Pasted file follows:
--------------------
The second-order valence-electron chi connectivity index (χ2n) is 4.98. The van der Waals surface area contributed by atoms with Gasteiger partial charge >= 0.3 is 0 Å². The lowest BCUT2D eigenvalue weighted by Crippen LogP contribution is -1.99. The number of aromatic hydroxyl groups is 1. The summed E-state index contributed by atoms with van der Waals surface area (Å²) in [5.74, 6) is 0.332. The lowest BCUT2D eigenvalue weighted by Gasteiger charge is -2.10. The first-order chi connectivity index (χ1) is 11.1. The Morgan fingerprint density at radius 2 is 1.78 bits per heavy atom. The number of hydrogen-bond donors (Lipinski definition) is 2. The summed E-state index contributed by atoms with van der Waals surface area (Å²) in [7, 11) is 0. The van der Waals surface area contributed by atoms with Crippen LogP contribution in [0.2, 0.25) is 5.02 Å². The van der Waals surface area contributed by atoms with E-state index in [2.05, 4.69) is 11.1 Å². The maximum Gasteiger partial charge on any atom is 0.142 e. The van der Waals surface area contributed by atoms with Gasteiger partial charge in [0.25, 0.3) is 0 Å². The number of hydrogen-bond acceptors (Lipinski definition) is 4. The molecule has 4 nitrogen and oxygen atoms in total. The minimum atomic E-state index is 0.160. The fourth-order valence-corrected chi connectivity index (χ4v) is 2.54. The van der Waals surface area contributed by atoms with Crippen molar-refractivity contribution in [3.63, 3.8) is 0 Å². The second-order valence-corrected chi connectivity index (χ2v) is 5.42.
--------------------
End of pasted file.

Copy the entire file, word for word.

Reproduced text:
The second-order valence-electron chi connectivity index (χ2n) is 4.98. The van der Waals surface area contributed by atoms with Gasteiger partial charge >= 0.3 is 0 Å². The lowest BCUT2D eigenvalue weighted by Crippen LogP contribution is -1.99. The number of aromatic hydroxyl groups is 1. The summed E-state index contributed by atoms with van der Waals surface area (Å²) in [5.74, 6) is 0.332. The lowest BCUT2D eigenvalue weighted by Gasteiger charge is -2.10. The first-order chi connectivity index (χ1) is 11.1. The Morgan fingerprint density at radius 2 is 1.78 bits per heavy atom. The number of hydrogen-bond donors (Lipinski definition) is 2. The summed E-state index contributed by atoms with van der Waals surface area (Å²) in [7, 11) is 0. The van der Waals surface area contributed by atoms with Crippen LogP contribution in [0.2, 0.25) is 5.02 Å². The van der Waals surface area contributed by atoms with E-state index in [2.05, 4.69) is 11.1 Å². The maximum Gasteiger partial charge on any atom is 0.142 e. The van der Waals surface area contributed by atoms with Gasteiger partial charge in [0.25, 0.3) is 0 Å². The number of hydrogen-bond acceptors (Lipinski definition) is 4. The molecule has 4 nitrogen and oxygen atoms in total. The minimum atomic E-state index is 0.160. The fourth-order valence-corrected chi connectivity index (χ4v) is 2.54. The van der Waals surface area contributed by atoms with Crippen molar-refractivity contribution in [3.63, 3.8) is 0 Å². The second-order valence-corrected chi connectivity index (χ2v) is 5.42.